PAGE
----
Study: Playing Tetris Helps Prevent Addictive Cravings

AP Photo/Mark Lennihan
AP Photo/Mark Lennihan

A study from Plymouth University and Queensland University of Technology, Australia claims that playing Tetris can diminish desires for food, smoking, alcohol, and even sex.

Thirty-one students, aged 18-27, participated in the study, with 15 of the subjects playing Tetris for three minutes before reporting on their cravings. Plymouth University’s Prof. Jackie Andrade reported, “Playing Tetris decreased craving strength for drugs, food, and activities from 70% to 56%.”

“We think the Tetris effect happens because craving involves imagining the experience of consuming a particular substance or indulging in a particular activity,” she explained. “Playing a visually interesting game like Tetris occupies the mental processes that support that imagery; it is hard to imagine something vividly and play Tetris at the same time.”

“As a support tool, Tetris could help people manage their cravings in their daily lives and over extended time periods,” she concluded.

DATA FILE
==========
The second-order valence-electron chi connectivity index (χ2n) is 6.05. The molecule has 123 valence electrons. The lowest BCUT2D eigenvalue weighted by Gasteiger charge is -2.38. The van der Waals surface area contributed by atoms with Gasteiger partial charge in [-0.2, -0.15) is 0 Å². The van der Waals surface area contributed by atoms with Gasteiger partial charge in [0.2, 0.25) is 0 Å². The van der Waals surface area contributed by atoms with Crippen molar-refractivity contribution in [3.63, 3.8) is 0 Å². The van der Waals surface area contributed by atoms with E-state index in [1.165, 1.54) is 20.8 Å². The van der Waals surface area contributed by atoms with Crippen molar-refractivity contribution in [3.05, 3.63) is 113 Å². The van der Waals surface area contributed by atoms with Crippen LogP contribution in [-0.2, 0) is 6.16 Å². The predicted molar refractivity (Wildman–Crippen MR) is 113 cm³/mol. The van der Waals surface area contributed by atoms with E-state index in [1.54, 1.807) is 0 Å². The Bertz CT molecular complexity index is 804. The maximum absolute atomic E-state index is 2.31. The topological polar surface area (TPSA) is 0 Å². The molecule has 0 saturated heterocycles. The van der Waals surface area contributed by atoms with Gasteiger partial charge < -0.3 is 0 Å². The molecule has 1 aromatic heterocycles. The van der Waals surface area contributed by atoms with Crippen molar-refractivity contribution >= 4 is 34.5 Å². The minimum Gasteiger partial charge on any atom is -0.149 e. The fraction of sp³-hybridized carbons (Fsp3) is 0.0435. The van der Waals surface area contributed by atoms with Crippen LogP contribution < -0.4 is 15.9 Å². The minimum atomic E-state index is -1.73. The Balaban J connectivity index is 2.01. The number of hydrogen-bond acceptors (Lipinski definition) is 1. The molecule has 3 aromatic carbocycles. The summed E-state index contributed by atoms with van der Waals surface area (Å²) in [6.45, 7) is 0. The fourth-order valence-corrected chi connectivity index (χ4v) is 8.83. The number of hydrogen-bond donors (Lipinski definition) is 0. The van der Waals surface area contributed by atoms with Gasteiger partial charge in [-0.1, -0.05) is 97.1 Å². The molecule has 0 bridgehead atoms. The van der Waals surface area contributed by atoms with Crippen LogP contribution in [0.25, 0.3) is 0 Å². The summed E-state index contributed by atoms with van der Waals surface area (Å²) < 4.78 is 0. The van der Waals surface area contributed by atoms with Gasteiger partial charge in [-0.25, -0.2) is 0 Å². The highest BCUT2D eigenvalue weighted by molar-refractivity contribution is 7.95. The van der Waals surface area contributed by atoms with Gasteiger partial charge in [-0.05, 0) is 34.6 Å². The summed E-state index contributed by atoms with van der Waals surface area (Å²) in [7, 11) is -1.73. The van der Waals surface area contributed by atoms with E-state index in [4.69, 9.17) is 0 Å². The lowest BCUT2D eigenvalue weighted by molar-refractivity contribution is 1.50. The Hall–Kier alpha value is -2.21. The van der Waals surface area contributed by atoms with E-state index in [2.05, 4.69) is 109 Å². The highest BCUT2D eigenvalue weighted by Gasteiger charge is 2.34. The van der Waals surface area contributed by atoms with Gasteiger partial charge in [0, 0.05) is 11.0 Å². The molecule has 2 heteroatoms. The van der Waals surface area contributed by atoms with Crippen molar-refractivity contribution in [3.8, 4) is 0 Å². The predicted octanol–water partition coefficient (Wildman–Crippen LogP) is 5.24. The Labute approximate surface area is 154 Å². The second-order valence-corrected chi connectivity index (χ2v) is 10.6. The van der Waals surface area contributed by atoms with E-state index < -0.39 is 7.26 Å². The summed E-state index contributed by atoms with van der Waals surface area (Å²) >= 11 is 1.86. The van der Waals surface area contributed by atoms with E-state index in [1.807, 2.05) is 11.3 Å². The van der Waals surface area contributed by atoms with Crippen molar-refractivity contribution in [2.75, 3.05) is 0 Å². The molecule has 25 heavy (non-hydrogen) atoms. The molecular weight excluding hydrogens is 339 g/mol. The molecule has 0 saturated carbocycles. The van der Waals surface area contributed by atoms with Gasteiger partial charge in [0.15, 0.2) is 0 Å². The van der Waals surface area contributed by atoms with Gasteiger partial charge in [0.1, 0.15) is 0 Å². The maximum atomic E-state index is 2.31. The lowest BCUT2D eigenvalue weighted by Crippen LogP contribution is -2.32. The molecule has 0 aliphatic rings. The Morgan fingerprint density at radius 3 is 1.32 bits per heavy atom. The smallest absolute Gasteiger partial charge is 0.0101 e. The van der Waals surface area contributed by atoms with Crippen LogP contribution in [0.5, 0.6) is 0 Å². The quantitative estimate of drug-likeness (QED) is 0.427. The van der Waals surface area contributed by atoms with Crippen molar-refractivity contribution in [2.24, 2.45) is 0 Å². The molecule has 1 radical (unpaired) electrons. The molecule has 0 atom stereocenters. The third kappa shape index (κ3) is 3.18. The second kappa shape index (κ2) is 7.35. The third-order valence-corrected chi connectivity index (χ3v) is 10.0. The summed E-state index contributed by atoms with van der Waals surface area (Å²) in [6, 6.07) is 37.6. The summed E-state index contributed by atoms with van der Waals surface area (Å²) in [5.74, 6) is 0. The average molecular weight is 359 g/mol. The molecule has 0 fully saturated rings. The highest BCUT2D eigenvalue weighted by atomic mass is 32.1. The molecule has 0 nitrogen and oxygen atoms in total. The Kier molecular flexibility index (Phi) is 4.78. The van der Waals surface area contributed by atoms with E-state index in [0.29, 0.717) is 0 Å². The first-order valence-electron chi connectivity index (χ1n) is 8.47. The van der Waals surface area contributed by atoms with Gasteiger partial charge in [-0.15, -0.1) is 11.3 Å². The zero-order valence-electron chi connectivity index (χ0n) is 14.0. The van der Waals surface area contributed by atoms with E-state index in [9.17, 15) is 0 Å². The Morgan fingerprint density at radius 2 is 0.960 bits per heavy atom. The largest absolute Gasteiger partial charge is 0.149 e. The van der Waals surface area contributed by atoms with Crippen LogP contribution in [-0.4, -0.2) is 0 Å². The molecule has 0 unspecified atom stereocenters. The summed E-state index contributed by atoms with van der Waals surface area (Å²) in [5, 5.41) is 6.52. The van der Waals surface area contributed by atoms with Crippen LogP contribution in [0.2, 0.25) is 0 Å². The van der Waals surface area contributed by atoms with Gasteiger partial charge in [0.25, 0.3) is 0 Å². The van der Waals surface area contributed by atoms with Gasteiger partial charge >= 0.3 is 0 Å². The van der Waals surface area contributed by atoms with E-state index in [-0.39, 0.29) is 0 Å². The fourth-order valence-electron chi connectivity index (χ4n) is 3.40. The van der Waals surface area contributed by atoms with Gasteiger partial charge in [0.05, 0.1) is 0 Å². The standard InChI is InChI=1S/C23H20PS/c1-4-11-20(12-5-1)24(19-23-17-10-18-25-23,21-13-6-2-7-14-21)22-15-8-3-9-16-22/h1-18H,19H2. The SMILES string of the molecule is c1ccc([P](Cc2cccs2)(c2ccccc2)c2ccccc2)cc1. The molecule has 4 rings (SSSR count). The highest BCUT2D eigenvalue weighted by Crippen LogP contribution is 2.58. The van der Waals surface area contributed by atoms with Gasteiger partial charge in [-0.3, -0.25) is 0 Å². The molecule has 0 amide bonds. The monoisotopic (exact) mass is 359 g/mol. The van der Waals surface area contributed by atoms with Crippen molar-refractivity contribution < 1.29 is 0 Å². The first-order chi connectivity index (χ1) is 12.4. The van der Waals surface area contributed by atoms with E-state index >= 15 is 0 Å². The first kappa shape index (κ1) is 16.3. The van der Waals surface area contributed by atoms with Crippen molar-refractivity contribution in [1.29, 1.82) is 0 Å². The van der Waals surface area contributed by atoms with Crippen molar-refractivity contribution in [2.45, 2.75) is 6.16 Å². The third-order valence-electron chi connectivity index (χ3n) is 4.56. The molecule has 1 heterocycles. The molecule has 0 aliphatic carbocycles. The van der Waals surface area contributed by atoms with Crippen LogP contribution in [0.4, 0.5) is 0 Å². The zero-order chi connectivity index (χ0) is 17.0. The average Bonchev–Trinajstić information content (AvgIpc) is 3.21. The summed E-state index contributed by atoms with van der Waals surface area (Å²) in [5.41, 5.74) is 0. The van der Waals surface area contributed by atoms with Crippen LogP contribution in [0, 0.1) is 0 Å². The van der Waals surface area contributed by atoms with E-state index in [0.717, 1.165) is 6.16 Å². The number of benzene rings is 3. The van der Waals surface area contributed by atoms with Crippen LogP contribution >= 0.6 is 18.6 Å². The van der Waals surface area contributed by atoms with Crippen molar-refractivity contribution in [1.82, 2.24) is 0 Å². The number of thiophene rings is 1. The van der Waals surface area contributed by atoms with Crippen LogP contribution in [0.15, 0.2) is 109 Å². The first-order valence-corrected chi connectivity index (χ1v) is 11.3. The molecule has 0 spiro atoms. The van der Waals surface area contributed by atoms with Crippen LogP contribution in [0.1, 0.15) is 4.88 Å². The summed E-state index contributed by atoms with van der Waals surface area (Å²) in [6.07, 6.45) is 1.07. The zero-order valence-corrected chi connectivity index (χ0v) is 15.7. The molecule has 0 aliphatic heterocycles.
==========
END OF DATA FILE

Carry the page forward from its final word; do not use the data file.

Plymouth University’s Professor Jon May stated that playing Tetris was a consistent deterrent to cravings, even with participants playing “the game 40 times on average” during the study.

“This finding is potentially important because an intervention that worked solely because it was novel and unusual would have diminishing benefits over time as participants became familiar with it,” he claimed.

The full results of the study were published in the medical journal Addictive Behaviors.

Follow Noah Dulis on Twitter @Marshal_Dov.


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